Robert's Rules for Taking a Recess - dummies

Robert’s Rules for Taking a Recess

By C. Alan Jennings, PRP, PRP

Recess usually refers only to taking a break in the middle of a meeting. Recess, like other privileged and subsidiary motions, also has a form for use as an incidental main motion and has a few different rules if it’s made when nothing else is pending and the group wants to take a short break.

But the privileged motion to Recess is made to consider whether to take a short break immediately while another motion is pending. It can interrupt just about anything under consideration other than one of the privileged motions concerning adjournment.

A recess doesn’t close a meeting. When you reconvene from the recess, you take up business right where you left off.

About the only time a motion to Recess may not go through is when somebody trumps the motion with a motion to Adjourn.

The motion to Recess provides for a short break in the proceedings, and the privileged motion is one that’s used to get a recess immediately, even while you’re in the middle of something. It can be used strategically to allow an opportunity for a caucus, or simply so you can step outside for a breath of fresh air.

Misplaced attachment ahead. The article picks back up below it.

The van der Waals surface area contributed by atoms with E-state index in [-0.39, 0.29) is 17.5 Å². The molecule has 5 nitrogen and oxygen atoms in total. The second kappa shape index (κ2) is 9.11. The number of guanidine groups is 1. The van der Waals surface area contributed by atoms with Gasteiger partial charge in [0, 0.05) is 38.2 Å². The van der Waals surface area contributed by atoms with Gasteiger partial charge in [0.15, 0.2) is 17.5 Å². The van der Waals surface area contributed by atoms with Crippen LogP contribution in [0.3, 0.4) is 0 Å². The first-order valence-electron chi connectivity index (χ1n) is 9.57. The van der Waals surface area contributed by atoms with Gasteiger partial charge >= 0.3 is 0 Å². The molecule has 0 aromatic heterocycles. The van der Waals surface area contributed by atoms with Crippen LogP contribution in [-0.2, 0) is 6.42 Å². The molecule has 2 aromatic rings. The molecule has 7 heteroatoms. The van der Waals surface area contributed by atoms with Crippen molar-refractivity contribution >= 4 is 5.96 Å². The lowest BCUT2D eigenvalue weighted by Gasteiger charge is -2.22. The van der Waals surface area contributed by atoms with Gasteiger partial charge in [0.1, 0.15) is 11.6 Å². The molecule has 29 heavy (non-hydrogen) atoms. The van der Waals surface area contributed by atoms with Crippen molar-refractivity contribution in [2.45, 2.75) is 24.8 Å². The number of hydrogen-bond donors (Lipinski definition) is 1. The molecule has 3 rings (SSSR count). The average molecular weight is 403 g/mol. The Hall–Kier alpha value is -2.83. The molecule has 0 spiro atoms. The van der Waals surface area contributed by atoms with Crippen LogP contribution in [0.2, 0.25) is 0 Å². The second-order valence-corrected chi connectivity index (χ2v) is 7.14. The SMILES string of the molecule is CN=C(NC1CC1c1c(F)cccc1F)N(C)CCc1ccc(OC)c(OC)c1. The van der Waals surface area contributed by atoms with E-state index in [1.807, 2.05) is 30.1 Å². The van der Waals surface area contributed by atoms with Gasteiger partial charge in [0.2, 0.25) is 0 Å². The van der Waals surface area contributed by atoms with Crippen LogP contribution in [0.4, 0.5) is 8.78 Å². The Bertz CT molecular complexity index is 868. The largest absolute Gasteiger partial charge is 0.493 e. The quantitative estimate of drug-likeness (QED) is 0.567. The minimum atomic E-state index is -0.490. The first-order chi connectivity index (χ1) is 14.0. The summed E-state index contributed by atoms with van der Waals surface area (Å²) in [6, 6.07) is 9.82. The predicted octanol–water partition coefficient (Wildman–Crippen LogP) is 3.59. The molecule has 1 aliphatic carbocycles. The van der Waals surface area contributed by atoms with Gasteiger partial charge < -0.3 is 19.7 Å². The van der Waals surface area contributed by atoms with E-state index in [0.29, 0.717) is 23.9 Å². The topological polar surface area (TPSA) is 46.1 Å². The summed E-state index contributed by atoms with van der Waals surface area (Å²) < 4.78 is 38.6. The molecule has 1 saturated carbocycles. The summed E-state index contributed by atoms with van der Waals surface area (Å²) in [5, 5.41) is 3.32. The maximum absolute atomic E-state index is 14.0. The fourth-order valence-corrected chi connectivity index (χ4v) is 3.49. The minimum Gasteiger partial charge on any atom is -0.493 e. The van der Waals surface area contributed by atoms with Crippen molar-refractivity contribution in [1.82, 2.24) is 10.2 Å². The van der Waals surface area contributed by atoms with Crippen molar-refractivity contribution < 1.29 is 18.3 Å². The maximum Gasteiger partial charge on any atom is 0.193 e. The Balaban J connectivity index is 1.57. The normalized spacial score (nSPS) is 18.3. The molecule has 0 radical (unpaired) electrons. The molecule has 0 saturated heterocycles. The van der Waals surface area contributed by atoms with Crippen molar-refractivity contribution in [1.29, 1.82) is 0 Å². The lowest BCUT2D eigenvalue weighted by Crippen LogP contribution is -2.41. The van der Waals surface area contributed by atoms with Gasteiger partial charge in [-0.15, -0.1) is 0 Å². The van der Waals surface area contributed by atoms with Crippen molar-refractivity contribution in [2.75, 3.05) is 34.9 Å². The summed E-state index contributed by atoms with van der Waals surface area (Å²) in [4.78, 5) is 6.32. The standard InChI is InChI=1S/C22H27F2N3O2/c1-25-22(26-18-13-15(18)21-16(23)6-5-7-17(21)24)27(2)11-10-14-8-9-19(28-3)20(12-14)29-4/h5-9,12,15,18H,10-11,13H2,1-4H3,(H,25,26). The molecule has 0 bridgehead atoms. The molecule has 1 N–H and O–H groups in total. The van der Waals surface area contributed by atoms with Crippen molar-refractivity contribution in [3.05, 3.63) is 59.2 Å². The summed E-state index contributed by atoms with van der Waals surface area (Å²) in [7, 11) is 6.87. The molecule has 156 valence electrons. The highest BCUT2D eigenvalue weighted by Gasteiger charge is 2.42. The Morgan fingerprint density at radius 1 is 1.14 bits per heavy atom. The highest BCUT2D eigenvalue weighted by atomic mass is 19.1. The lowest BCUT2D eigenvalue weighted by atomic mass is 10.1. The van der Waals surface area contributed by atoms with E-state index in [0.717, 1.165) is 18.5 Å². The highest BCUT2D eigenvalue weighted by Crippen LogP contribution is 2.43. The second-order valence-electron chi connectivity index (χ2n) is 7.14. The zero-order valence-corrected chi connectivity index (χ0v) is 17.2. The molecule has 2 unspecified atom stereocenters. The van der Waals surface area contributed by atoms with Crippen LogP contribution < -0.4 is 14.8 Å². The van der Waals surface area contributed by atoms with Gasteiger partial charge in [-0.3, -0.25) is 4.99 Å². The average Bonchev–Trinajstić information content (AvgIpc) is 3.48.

Because a motion to Recess can’t interrupt a speaker, you’re required to wait for recognition by the chair.

Unless your meeting is holding everyone rapt in enjoyment of the discussion, calls of “second” are likely to erupt from all corners of the room (and from the middle and sides, too!).

Unless it appears that the motion to Recess may meet objection or perhaps an amendment to deal with the length of the recess, the chair can usually obtain general (or unanimous) consent. If objection arises or an amendment is offered, a voice vote is the way to go.

To resume business as usual, the chair calls the meeting back to order by saying something like, “The recess is ended, and the meeting will come to order.”

That’s it. You’re back — refreshed, reenergized, regrouped, and ready to proceed.

The motion to Recess, as a privileged motion,

  • Can’t interrupt a speaker who has the floor

  • Must be seconded

  • Isn’t debatable

  • Is amendable with respect to the length of the recess, with no debate permitted on such an amendment

  • Must have a majority vote

  • Can’t be reconsidered